• Or wanting help with their memorizing process. This person must be willing to work in front of a group. They will try to memorize a short passage in front of the audience and together we’ll see how to make their memorizing more efficient.
  • This is very helpful to the person at the piano as well as performers and teachers in the audience.
Grouping:
  • How the organization of music can eliminate numerous technical and musical issues.
  • An in-depth discussion of the principles involved using numerous musical examples from the standard repertoire.
Leaps:
  • Various principles and techniques can make leaps feel as though they disappear.
  • An in-depth discussion of the principles involved using numerous musical examples from the standard repertoire.
Interdependence of hands:
  • Pianists need interdependence, or integration of hands in order for their hands to feel truly independent.
  • Learn the importance of solving problems hands alone first but why that isn’t enough.
  • How the brain conceives of playing both hands is an important part of integrating the hands.
  • This lecture will give you tools for your own playing and teaching.
Issues of the Thumb:
  • The thumb is also a finger, but because of our anatomy it operates in a different fashion than all the other fingers. Learn the correct movements of the thumb, how to balance on the thumb, why second knuckle collapses or holds out, and how to fix these problems.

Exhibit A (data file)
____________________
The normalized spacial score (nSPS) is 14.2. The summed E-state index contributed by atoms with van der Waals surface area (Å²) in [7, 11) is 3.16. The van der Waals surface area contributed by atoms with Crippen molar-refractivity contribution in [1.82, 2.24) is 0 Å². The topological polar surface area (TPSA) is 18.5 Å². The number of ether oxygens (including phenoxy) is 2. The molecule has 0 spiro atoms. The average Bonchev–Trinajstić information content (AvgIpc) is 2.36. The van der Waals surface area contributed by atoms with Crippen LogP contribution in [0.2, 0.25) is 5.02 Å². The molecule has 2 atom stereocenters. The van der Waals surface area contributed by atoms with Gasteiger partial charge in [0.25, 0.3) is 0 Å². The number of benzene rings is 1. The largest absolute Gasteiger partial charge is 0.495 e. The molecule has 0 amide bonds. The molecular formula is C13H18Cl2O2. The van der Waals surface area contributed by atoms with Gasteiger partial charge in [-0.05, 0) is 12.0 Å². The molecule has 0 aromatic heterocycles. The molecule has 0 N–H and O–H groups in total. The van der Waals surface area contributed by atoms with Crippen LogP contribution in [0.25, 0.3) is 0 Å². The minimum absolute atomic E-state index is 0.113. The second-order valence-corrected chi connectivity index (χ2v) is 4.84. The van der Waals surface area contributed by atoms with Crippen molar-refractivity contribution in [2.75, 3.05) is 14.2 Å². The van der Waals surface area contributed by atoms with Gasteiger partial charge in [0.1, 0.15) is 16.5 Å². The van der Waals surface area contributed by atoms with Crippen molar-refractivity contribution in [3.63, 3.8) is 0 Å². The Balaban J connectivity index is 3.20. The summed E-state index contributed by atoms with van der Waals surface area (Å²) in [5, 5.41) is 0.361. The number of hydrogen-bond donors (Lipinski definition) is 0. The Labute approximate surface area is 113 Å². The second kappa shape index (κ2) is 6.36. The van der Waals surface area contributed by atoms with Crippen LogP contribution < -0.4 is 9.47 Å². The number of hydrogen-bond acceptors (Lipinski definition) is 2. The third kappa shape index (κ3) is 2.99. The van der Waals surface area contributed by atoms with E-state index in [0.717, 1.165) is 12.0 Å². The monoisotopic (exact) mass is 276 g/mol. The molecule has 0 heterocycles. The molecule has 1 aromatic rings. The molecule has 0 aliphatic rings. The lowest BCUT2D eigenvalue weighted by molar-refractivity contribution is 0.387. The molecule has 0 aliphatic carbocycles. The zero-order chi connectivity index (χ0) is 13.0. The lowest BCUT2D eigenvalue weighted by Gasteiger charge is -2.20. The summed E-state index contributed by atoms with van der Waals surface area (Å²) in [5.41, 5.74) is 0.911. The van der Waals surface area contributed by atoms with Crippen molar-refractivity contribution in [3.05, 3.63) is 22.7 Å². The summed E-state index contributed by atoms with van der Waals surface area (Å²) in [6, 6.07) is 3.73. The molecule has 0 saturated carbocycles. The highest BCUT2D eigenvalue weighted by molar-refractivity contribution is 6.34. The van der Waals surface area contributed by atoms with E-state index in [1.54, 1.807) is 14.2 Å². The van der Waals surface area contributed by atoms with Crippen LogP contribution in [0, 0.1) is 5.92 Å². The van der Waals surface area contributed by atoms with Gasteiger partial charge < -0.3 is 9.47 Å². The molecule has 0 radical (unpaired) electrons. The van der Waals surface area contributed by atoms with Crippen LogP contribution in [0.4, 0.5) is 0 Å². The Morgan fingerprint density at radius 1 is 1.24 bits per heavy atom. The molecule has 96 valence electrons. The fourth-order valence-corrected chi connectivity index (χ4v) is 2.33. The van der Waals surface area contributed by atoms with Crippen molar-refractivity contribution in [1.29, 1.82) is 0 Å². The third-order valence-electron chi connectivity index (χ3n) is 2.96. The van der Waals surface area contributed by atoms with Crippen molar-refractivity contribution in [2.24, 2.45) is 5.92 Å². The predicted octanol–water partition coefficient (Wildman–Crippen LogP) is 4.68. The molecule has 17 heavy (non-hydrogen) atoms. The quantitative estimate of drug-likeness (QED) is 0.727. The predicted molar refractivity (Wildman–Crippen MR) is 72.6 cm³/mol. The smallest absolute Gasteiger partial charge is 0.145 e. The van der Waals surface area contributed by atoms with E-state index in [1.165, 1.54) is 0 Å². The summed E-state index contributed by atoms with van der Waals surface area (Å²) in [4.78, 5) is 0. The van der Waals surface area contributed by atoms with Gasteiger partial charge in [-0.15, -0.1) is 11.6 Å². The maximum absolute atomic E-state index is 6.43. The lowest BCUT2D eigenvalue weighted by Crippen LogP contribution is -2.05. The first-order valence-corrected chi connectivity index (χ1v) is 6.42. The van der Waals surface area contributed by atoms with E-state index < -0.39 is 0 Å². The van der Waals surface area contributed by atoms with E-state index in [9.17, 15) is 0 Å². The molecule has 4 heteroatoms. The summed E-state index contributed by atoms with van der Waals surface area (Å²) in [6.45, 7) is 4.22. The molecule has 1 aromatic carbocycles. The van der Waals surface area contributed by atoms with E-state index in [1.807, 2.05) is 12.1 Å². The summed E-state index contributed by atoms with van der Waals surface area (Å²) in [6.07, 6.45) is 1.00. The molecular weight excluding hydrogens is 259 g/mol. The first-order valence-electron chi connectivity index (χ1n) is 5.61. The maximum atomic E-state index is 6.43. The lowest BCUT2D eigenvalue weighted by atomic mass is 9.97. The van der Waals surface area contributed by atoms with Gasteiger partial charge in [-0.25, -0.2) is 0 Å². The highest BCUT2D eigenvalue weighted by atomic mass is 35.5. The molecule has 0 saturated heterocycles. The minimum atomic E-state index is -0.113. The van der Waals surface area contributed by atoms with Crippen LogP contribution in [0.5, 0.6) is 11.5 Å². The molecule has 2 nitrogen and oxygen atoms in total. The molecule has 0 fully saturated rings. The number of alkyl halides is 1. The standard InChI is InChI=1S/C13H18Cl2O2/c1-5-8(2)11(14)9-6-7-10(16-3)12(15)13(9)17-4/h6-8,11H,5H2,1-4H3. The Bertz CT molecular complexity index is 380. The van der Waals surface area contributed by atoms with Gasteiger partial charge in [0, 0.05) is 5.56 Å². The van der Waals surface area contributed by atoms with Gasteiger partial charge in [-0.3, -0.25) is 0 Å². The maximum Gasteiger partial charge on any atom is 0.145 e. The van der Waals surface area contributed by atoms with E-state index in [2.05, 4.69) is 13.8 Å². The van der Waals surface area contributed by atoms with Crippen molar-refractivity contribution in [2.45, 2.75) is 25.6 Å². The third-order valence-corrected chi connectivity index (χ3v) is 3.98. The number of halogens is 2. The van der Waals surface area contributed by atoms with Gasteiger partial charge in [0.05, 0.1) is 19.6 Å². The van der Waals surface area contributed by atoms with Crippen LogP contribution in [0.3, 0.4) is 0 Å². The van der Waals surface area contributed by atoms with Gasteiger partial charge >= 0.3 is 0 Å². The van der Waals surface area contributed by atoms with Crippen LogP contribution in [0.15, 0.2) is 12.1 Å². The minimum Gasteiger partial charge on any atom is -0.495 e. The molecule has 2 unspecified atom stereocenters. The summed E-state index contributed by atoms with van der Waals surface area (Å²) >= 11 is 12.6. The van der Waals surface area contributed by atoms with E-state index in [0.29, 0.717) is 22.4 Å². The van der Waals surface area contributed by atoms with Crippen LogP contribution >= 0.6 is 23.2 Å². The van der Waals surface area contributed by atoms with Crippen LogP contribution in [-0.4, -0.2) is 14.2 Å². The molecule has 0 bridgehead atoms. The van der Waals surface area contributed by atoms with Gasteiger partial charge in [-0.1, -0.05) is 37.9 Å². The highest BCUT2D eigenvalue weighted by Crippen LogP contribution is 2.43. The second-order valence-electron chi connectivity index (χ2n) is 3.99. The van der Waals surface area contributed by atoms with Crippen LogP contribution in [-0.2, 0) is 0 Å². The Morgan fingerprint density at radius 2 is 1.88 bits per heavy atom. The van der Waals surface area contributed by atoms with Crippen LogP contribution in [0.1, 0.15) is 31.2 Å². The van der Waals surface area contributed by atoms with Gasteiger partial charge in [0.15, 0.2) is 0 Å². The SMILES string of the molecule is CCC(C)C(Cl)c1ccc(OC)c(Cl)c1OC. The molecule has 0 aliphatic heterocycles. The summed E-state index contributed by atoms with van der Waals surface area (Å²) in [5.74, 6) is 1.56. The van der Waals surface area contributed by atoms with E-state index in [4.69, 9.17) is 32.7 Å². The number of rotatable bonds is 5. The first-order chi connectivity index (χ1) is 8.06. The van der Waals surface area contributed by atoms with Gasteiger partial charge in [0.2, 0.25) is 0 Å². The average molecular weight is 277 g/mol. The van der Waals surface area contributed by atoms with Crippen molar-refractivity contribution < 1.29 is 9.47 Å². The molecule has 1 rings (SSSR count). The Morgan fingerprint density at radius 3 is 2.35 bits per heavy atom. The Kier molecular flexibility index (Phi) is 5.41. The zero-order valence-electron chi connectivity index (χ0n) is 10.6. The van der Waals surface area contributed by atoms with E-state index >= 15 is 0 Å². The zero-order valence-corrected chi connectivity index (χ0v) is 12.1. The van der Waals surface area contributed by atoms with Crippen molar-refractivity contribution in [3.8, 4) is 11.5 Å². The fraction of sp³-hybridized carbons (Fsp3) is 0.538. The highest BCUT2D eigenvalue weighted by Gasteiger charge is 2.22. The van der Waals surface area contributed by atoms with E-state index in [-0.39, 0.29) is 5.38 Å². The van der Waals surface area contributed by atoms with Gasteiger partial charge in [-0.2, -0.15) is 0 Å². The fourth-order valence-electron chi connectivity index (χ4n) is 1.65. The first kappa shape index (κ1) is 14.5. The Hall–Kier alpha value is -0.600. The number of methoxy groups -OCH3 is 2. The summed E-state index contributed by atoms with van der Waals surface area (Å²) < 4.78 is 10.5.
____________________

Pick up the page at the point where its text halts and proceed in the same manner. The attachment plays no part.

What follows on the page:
Fingering:
  • Fingering can literally make or break both the passage and the pianist.
  • Learn new concepts of fingering to make your life easier.
  • Challenge your concepts of how to create a legato sound, and new possibilities open up in the world of fingering.
Enslavement to Notation (or on a positive note, Emancipation from Notation):
  • Dorothy Taubman’s phrase for being literally tied to the notation on the page is “Enslavement to Notation.” The markings on the page are indications of how the music should sound. They do not necessarily tell the performer how to do it.
  • Learning different techniques and movements of creating sound and legato can free you from the impossible stretches and pulling that seem to be called for in the music.
  • An in-depth discussion of the principles involved using numerous musical examples from the standard repertoire is included.
Practice techniques, philosophy and the relationship to performance anxiety:
  • This lecture brings together the concepts of mind, body and spirit. How you learn, how your brain functions, how you organize your material, how your body moves and how you view yourself all affect your overall performance.
If it hurts here, check this:
  • Many musicians at all levels can experience discomfort, fatigue or even pain from practicing inefficiently.
  • This lecture gives a check list for the performer or teacher.
  • If certain parts of the body become uncomfortable when you play, this lecture will give you concrete things to check.
Innovations in technique:
  • Ms. Paige has developed many new ideas based on her study of Taubman Technique, Alexander Technique and other methods. This lecture includes her latest innovations, not found in any other setting.
Understanding dystonia:
  • Focal dystonia is a serious condition whose causes are still debated in the medical world. Ms Paige has worked with many pianists with dystonia, many of whom are now concertizing and recording again. This lecture includes symptoms, probable causes and ways of working with dystonia in order to recover function.

Master class

Technique clinic:
  • Pianists and/or students can bring technical issues; either passage problems, coordination problems, or fatigue, discomfort or pain issues.